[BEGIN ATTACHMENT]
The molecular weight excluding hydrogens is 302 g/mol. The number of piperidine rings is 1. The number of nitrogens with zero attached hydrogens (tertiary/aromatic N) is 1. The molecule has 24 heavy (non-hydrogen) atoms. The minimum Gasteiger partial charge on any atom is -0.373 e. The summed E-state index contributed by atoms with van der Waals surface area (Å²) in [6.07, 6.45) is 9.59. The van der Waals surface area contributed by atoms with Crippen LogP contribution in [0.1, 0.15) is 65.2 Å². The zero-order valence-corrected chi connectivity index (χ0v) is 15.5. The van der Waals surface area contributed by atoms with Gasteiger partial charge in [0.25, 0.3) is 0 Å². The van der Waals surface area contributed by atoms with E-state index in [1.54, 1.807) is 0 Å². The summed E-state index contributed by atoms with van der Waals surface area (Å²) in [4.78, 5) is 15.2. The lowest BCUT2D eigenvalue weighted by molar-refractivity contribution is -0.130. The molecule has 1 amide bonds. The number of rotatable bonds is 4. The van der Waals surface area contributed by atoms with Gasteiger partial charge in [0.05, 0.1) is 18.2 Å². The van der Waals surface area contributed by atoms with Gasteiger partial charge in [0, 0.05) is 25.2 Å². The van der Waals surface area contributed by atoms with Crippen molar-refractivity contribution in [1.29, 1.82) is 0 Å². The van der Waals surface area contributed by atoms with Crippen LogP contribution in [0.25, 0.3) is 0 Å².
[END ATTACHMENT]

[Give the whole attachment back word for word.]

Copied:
The molecular weight excluding hydrogens is 302 g/mol. The number of piperidine rings is 1. The number of nitrogens with zero attached hydrogens (tertiary/aromatic N) is 1. The molecule has 24 heavy (non-hydrogen) atoms. The minimum Gasteiger partial charge on any atom is -0.373 e. The summed E-state index contributed by atoms with van der Waals surface area (Å²) in [6.07, 6.45) is 9.59. The van der Waals surface area contributed by atoms with Crippen LogP contribution in [0.1, 0.15) is 65.2 Å². The zero-order valence-corrected chi connectivity index (χ0v) is 15.5. The van der Waals surface area contributed by atoms with Gasteiger partial charge in [0.25, 0.3) is 0 Å². The van der Waals surface area contributed by atoms with E-state index in [1.54, 1.807) is 0 Å². The summed E-state index contributed by atoms with van der Waals surface area (Å²) in [4.78, 5) is 15.2. The lowest BCUT2D eigenvalue weighted by molar-refractivity contribution is -0.130. The molecule has 1 amide bonds. The number of rotatable bonds is 4. The van der Waals surface area contributed by atoms with Gasteiger partial charge in [0.05, 0.1) is 18.2 Å². The van der Waals surface area contributed by atoms with Gasteiger partial charge in [0, 0.05) is 25.2 Å². The van der Waals surface area contributed by atoms with Crippen molar-refractivity contribution in [1.29, 1.82) is 0 Å². The van der Waals surface area contributed by atoms with Crippen LogP contribution in [0.25, 0.3) is 0 Å².